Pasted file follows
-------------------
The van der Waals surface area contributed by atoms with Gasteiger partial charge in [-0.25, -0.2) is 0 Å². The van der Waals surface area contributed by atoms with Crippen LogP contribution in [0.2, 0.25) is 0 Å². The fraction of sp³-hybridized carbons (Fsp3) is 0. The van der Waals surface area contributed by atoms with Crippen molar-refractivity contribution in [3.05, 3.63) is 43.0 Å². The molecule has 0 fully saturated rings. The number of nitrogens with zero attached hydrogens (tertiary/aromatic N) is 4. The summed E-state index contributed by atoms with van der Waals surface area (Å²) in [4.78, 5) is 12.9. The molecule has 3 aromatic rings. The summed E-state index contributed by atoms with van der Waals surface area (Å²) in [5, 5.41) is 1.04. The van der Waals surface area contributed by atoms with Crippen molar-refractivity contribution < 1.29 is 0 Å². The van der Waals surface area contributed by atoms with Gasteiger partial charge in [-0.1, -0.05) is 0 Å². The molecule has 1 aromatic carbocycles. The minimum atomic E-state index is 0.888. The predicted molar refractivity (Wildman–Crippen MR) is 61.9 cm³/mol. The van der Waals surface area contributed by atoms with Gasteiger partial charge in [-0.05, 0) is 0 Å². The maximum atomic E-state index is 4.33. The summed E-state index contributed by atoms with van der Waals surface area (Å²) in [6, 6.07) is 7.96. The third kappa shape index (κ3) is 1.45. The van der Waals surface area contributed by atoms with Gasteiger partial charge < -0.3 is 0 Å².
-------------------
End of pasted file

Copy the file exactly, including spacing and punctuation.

The van der Waals surface area contributed by atoms with Gasteiger partial charge in [-0.25, -0.2) is 0 Å². The van der Waals surface area contributed by atoms with Crippen LogP contribution in [0.2, 0.25) is 0 Å². The fraction of sp³-hybridized carbons (Fsp3) is 0. The van der Waals surface area contributed by atoms with Crippen molar-refractivity contribution in [3.05, 3.63) is 43.0 Å². The molecule has 0 fully saturated rings. The number of nitrogens with zero attached hydrogens (tertiary/aromatic N) is 4. The summed E-state index contributed by atoms with van der Waals surface area (Å²) in [4.78, 5) is 12.9. The molecule has 3 aromatic rings. The summed E-state index contributed by atoms with van der Waals surface area (Å²) in [5, 5.41) is 1.04. The van der Waals surface area contributed by atoms with Crippen molar-refractivity contribution < 1.29 is 0 Å². The van der Waals surface area contributed by atoms with Gasteiger partial charge in [-0.1, -0.05) is 0 Å². The molecule has 1 aromatic carbocycles. The minimum atomic E-state index is 0.888. The predicted molar refractivity (Wildman–Crippen MR) is 61.9 cm³/mol. The van der Waals surface area contributed by atoms with Gasteiger partial charge in [-0.05, 0) is 0 Å². The maximum atomic E-state index is 4.33. The summed E-state index contributed by atoms with van der Waals surface area (Å²) in [6, 6.07) is 7.96. The third kappa shape index (κ3) is 1.45. The van der Waals surface area contributed by atoms with Gasteiger partial charge < -0.3 is 0 Å².